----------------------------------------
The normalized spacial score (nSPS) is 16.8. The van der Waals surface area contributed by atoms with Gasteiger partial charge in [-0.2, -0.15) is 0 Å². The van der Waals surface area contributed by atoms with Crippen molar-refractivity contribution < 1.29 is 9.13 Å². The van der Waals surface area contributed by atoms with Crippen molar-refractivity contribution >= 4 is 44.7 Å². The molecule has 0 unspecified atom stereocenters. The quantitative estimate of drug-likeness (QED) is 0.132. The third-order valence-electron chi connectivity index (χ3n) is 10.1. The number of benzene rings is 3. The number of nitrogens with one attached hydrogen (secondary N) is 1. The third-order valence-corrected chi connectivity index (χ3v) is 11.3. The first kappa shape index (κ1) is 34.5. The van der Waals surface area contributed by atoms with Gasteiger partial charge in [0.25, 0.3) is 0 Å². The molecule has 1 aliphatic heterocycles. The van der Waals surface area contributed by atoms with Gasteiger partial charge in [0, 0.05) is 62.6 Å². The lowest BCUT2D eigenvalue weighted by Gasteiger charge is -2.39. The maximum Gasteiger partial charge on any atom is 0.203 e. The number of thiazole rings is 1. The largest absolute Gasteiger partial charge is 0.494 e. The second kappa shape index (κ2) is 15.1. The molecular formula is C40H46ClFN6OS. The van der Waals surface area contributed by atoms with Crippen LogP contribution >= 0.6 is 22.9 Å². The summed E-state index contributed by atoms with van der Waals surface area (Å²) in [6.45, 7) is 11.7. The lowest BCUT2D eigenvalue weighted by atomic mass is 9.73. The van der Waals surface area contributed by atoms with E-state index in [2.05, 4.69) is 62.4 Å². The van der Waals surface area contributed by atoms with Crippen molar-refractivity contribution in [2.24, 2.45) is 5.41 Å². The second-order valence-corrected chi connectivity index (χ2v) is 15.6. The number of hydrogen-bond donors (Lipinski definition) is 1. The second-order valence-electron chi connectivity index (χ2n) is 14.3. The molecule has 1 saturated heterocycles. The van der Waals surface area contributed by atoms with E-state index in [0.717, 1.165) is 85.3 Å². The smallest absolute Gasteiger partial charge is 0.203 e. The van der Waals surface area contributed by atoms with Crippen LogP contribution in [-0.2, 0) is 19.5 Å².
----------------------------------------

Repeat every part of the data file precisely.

The normalized spacial score (nSPS) is 16.8. The van der Waals surface area contributed by atoms with Gasteiger partial charge in [-0.2, -0.15) is 0 Å². The van der Waals surface area contributed by atoms with Crippen molar-refractivity contribution < 1.29 is 9.13 Å². The van der Waals surface area contributed by atoms with Crippen molar-refractivity contribution >= 4 is 44.7 Å². The molecule has 0 unspecified atom stereocenters. The quantitative estimate of drug-likeness (QED) is 0.132. The third-order valence-electron chi connectivity index (χ3n) is 10.1. The number of benzene rings is 3. The number of nitrogens with one attached hydrogen (secondary N) is 1. The third-order valence-corrected chi connectivity index (χ3v) is 11.3. The first kappa shape index (κ1) is 34.5. The van der Waals surface area contributed by atoms with Gasteiger partial charge in [0.25, 0.3) is 0 Å². The molecule has 1 aliphatic heterocycles. The van der Waals surface area contributed by atoms with Gasteiger partial charge in [0, 0.05) is 62.6 Å². The lowest BCUT2D eigenvalue weighted by Gasteiger charge is -2.39. The maximum Gasteiger partial charge on any atom is 0.203 e. The number of thiazole rings is 1. The largest absolute Gasteiger partial charge is 0.494 e. The second kappa shape index (κ2) is 15.1. The molecular formula is C40H46ClFN6OS. The van der Waals surface area contributed by atoms with Crippen LogP contribution >= 0.6 is 22.9 Å². The summed E-state index contributed by atoms with van der Waals surface area (Å²) in [6.45, 7) is 11.7. The lowest BCUT2D eigenvalue weighted by atomic mass is 9.73. The van der Waals surface area contributed by atoms with E-state index in [2.05, 4.69) is 62.4 Å². The van der Waals surface area contributed by atoms with Crippen molar-refractivity contribution in [2.24, 2.45) is 5.41 Å². The second-order valence-corrected chi connectivity index (χ2v) is 15.6. The number of hydrogen-bond donors (Lipinski definition) is 1. The second-order valence-electron chi connectivity index (χ2n) is 14.3. The molecule has 1 saturated heterocycles. The van der Waals surface area contributed by atoms with E-state index in [0.717, 1.165) is 85.3 Å². The smallest absolute Gasteiger partial charge is 0.203 e. The van der Waals surface area contributed by atoms with Crippen LogP contribution in [-0.2, 0) is 19.5 Å².